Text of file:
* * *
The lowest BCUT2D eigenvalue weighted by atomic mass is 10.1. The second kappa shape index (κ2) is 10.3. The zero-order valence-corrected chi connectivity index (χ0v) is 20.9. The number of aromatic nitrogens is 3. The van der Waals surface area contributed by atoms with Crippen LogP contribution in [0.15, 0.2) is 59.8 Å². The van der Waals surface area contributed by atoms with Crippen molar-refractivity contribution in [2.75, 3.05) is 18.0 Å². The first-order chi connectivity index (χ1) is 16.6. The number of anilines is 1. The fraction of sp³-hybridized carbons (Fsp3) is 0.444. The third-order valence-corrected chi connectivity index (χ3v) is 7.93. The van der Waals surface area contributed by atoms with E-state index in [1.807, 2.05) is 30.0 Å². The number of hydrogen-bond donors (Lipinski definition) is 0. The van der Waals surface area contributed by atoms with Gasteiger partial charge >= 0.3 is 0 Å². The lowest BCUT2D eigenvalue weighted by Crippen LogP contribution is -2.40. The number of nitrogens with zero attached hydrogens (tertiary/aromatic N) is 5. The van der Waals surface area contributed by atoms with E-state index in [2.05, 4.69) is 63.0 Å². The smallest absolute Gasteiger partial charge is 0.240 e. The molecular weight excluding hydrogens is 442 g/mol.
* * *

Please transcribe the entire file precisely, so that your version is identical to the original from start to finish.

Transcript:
The lowest BCUT2D eigenvalue weighted by atomic mass is 10.1. The second kappa shape index (κ2) is 10.3. The zero-order valence-corrected chi connectivity index (χ0v) is 20.9. The number of aromatic nitrogens is 3. The van der Waals surface area contributed by atoms with Crippen LogP contribution in [0.15, 0.2) is 59.8 Å². The van der Waals surface area contributed by atoms with Crippen molar-refractivity contribution in [2.75, 3.05) is 18.0 Å². The first-order chi connectivity index (χ1) is 16.6. The number of anilines is 1. The fraction of sp³-hybridized carbons (Fsp3) is 0.444. The third-order valence-corrected chi connectivity index (χ3v) is 7.93. The van der Waals surface area contributed by atoms with E-state index in [1.807, 2.05) is 30.0 Å². The number of hydrogen-bond donors (Lipinski definition) is 0. The van der Waals surface area contributed by atoms with Gasteiger partial charge >= 0.3 is 0 Å². The lowest BCUT2D eigenvalue weighted by Crippen LogP contribution is -2.40. The number of nitrogens with zero attached hydrogens (tertiary/aromatic N) is 5. The van der Waals surface area contributed by atoms with E-state index in [2.05, 4.69) is 63.0 Å². The smallest absolute Gasteiger partial charge is 0.240 e. The molecular weight excluding hydrogens is 442 g/mol.